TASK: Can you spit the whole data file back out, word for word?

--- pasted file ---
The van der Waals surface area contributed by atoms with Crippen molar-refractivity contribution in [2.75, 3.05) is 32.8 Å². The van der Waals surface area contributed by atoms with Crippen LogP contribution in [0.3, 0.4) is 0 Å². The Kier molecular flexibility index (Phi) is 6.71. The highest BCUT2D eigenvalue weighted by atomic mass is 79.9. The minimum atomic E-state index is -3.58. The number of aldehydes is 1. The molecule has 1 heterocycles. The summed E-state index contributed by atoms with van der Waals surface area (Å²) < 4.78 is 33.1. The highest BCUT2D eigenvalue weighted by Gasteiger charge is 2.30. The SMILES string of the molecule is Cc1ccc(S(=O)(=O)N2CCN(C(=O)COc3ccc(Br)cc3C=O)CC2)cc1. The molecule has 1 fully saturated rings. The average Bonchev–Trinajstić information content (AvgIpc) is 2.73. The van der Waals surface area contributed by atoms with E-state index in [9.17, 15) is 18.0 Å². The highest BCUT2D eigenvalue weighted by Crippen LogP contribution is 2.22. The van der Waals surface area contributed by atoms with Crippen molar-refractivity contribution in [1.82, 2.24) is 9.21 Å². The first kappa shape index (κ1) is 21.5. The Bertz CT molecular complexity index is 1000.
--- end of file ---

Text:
The van der Waals surface area contributed by atoms with Crippen molar-refractivity contribution in [2.75, 3.05) is 32.8 Å². The van der Waals surface area contributed by atoms with Crippen LogP contribution in [0.3, 0.4) is 0 Å². The Kier molecular flexibility index (Phi) is 6.71. The highest BCUT2D eigenvalue weighted by atomic mass is 79.9. The minimum atomic E-state index is -3.58. The number of aldehydes is 1. The molecule has 1 heterocycles. The summed E-state index contributed by atoms with van der Waals surface area (Å²) < 4.78 is 33.1. The highest BCUT2D eigenvalue weighted by Gasteiger charge is 2.30. The SMILES string of the molecule is Cc1ccc(S(=O)(=O)N2CCN(C(=O)COc3ccc(Br)cc3C=O)CC2)cc1. The molecule has 1 fully saturated rings. The average Bonchev–Trinajstić information content (AvgIpc) is 2.73. The van der Waals surface area contributed by atoms with E-state index in [9.17, 15) is 18.0 Å². The highest BCUT2D eigenvalue weighted by Crippen LogP contribution is 2.22. The van der Waals surface area contributed by atoms with Crippen molar-refractivity contribution in [1.82, 2.24) is 9.21 Å². The first kappa shape index (κ1) is 21.5. The Bertz CT molecular complexity index is 1000.